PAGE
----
By James Madeiros
Alcohol’s effects on blood pressure may seem intuitive: too much alcohol is bad, and high blood pressure is bad … so alcohol must cause high blood pressure. That seems reasonable, right?
Well, yes and no. Like with most things, it all depends on many factors beyond the alcohol itself, including your age, how much you drink at a sitting and how often you drink in general. That said, your kneejerk response is right – drinking can and does contribute to higher blood pressure.
The ways in which alcohol can increase blood pressure are numerous and varied. Blood pressure is the measure of force on the vascular walls that results from how hard your heart pumps blood. High blood pressure – also called hypertension – is a fact of life for about 33% of American adults, with many more diagnosed as “pre-hypertensive.”
The point is that alcohol can exacerbate an already existing problem. Alcohol has calories and weight gain can contribute to high blood pressure. Binge drinking can also scar the liver, which may lead to higher blood pressure as the heart is forced to pump harder to move blood through the organ. And, some researchers believe alcohol can make it harder for blood to reach the heart, which will also make it pump harder.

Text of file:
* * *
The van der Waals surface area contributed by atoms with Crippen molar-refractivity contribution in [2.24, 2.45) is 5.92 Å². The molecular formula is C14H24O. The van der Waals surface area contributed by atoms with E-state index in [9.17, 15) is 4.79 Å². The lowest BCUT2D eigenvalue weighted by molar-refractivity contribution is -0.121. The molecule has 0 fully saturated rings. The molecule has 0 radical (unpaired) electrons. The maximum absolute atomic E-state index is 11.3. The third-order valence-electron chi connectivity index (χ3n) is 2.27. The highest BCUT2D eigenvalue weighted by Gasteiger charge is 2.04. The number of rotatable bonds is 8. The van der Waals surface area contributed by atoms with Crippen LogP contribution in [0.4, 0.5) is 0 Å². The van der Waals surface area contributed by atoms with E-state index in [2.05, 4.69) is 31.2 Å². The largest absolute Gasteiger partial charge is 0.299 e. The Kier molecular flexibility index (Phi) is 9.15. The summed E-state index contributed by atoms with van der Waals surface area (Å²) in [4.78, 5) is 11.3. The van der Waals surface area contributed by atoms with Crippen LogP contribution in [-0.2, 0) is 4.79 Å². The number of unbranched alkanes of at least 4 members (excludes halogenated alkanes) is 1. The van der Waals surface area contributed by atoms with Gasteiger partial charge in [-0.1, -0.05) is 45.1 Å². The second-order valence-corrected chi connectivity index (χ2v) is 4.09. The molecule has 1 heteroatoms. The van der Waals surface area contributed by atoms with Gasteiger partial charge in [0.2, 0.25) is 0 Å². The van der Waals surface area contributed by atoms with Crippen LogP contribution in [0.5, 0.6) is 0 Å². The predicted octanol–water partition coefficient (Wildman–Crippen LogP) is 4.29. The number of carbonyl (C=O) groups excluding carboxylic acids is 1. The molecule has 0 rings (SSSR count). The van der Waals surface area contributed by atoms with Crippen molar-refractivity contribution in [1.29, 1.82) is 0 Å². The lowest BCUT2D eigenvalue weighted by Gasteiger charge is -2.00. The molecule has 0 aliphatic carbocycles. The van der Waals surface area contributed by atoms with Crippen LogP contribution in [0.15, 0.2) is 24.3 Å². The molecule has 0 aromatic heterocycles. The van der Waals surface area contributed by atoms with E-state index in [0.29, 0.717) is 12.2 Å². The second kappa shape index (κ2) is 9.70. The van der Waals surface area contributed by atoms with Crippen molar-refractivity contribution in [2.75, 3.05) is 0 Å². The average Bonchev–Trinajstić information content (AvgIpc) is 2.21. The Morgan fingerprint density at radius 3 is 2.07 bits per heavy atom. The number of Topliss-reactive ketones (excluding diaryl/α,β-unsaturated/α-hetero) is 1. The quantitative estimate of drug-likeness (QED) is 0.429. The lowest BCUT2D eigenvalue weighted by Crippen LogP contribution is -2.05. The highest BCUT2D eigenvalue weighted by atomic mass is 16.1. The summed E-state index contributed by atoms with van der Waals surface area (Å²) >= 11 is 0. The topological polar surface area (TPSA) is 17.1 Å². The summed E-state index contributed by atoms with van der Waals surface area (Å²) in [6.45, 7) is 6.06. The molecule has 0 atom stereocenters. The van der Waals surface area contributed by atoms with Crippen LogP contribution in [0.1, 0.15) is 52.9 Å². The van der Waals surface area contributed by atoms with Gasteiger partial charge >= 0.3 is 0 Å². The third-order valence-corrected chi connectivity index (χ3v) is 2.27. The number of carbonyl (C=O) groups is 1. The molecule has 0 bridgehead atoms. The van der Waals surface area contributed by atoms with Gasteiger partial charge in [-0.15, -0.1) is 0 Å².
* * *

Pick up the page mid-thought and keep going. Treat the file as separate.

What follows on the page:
Despite these facts, doctors prefer to describe alcohol has having an indirect effect on blood pressure, which seems to suggest that drinking alone is not responsible for hypertension. Even so, it has been demonstrated that alcohol can worsen high blood pressure, which means those who have it may want to be more mindful of their drinking habits.
Legal Stuff: We should remind everyone that our blog entries are for your information only and are not intended as medical advice. If you’re going to drink, do it legally and responsibly; don’t be stupid =).